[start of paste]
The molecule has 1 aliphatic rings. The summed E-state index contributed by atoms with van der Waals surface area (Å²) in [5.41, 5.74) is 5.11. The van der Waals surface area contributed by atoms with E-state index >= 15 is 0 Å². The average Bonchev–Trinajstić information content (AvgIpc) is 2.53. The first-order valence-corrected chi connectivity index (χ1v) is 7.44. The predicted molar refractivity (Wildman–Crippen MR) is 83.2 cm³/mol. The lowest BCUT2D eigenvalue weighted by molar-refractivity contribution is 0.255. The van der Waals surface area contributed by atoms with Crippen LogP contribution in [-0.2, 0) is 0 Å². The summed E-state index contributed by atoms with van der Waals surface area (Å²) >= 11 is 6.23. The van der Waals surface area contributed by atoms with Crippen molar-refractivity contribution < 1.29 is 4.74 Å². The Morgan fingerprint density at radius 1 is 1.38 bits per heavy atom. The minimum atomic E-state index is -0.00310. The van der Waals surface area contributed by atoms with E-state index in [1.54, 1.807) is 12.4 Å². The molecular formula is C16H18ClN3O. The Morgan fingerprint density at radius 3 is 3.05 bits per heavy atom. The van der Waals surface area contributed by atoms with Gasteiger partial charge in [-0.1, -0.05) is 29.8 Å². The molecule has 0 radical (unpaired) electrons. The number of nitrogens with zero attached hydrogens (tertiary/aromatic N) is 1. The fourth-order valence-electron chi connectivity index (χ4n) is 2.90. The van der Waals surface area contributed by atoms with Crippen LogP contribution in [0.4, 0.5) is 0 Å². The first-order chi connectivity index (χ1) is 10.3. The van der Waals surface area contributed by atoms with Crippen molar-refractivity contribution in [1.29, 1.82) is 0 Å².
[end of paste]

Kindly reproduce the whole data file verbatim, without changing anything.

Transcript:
The molecule has 1 aliphatic rings. The summed E-state index contributed by atoms with van der Waals surface area (Å²) in [5.41, 5.74) is 5.11. The van der Waals surface area contributed by atoms with E-state index >= 15 is 0 Å². The average Bonchev–Trinajstić information content (AvgIpc) is 2.53. The first-order valence-corrected chi connectivity index (χ1v) is 7.44. The predicted molar refractivity (Wildman–Crippen MR) is 83.2 cm³/mol. The lowest BCUT2D eigenvalue weighted by molar-refractivity contribution is 0.255. The van der Waals surface area contributed by atoms with Crippen LogP contribution in [-0.2, 0) is 0 Å². The summed E-state index contributed by atoms with van der Waals surface area (Å²) >= 11 is 6.23. The van der Waals surface area contributed by atoms with Crippen molar-refractivity contribution < 1.29 is 4.74 Å². The Morgan fingerprint density at radius 1 is 1.38 bits per heavy atom. The minimum atomic E-state index is -0.00310. The van der Waals surface area contributed by atoms with E-state index in [1.54, 1.807) is 12.4 Å². The molecular formula is C16H18ClN3O. The Morgan fingerprint density at radius 3 is 3.05 bits per heavy atom. The van der Waals surface area contributed by atoms with Gasteiger partial charge in [-0.1, -0.05) is 29.8 Å². The molecule has 0 radical (unpaired) electrons. The number of nitrogens with zero attached hydrogens (tertiary/aromatic N) is 1. The fourth-order valence-electron chi connectivity index (χ4n) is 2.90. The van der Waals surface area contributed by atoms with Crippen LogP contribution in [0.4, 0.5) is 0 Å². The first-order chi connectivity index (χ1) is 10.3. The van der Waals surface area contributed by atoms with Crippen molar-refractivity contribution in [1.29, 1.82) is 0 Å².